NewsEducationEducation Policy / February 24, 2014

IPS Plan To Help Address Deficit

Sam Klemet
IPS Plan To Help Address Deficit

Indianapolis Public Schools and the Indianapolis Chamber of Commerce are laying out a plan for the district to save money.

IPS has a roughly $20 million deficit and leaders believe the Operational Analysis document has strategies to put a dent in that figure.

"It provides a confirmation and affirmation of things that I saw in the organization," said Superintendent Lewis Ferebee.  "When you see the recommendations come out and they look very similar to what you are trying to accomplish.  It's very exciting."

Board commissioner and former President Diane Arnold admits, in the past, the district has put together plans that did not benefit children.

"We had an adversarial relationship with everybody.  We fought with DOE.  We fought with the city.  We fought with charter schools and I just think it's a new day," she said.  "We've realized that's not the best way to go and we are not going to make the progress blaming everybody else for our shortcomings."

She says with changes to the board and new Superintendent Ferebee’s leadership, the district is more willing to try different strategies to improve efficiency.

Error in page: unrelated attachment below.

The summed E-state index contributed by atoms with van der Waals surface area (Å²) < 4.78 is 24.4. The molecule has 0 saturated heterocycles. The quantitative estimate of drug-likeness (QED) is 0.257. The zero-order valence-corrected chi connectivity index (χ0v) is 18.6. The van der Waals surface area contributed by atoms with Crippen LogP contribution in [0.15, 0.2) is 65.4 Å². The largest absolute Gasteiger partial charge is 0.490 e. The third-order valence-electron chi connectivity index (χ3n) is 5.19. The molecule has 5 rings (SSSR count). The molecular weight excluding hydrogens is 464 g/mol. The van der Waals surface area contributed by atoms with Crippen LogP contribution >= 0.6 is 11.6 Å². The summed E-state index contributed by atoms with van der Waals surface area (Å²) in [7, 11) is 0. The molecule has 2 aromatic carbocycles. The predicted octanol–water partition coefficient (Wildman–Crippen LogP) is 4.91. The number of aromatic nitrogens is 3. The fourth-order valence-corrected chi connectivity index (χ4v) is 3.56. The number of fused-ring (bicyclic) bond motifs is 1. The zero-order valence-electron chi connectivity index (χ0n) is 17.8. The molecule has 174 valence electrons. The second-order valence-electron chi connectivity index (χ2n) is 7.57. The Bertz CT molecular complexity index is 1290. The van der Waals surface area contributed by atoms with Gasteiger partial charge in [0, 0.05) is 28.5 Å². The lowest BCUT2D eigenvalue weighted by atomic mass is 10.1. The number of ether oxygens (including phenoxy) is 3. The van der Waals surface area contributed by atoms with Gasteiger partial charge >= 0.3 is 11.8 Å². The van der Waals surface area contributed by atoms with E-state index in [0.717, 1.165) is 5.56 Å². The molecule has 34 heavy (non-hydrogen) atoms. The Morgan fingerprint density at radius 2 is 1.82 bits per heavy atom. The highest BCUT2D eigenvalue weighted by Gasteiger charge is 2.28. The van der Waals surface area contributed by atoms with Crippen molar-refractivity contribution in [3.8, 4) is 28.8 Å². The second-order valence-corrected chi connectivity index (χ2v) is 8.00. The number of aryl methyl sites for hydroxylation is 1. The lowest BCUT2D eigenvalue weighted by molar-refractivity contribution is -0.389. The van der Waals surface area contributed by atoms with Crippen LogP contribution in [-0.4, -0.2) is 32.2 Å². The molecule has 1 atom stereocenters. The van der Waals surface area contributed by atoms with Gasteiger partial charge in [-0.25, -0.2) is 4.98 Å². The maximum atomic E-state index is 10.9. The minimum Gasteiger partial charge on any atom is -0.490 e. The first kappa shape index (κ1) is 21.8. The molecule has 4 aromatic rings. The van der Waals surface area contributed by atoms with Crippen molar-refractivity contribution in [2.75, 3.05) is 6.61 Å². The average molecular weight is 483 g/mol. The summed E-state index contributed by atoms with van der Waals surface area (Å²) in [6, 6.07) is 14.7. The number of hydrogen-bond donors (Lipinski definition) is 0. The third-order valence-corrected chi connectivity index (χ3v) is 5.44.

"What I learned when I was board president, I was overwhelmed with the number of people and organizations that came to me and said 'we want to help you,'" said Arnold. "For too long those doors were shut."

For the past eight months, the district worked with the chamber on the plan that identifies areas where the district is over spending.

Ferebee says better use of IPS buildings is a main area where savings is possible.

"Sometimes when you reduce cost, there are unintended consequences," Ferebee said. "So it'll be very important for us to ensure that we have a process to ensure that we've explored all the unintended consequences, so we don't create barriers to teaching and learning as we move this process of getting more efficient."

Chamber President Michael Huber says the district has more square footage than it needs and the plan identifies five buildings that could be used better to increase revenue.

  1. The former Coca-Cola Bottling Plant, currently used for transportation maintenance, 901 N. Carrollton Ave.
  2. The former Ford Assembly Building, currently used for storage, 1325 E. Washington St.
  3. School 616, Key Learning Community, 777 White River Parkway West Drive
  4. School 315, Cold Spring Environmental Magnet School, 3650 Cold Spring Rd.
  5. Administrative Building, 120 E. Walnut St

"If they were sold or leased, in some cases could generate significant revenues for IPS to help offset other costs" said Huber.  "The report also says we don't want IPS to just view its facilities as a source of funds and liquidation, because especially in urban areas, some of these educational facilities are so well built, they are like gold for other educational uses and other community uses."

Other suggestions in the document are for transportation improvements and staffing changes.  

"We basically first started looking at where we have redundancies at work," said Ferebee.  "Instead of two or three people being responsible for almost the same task, how can we give that responsibility to one person?"

Click here for the full report.

 

 

 

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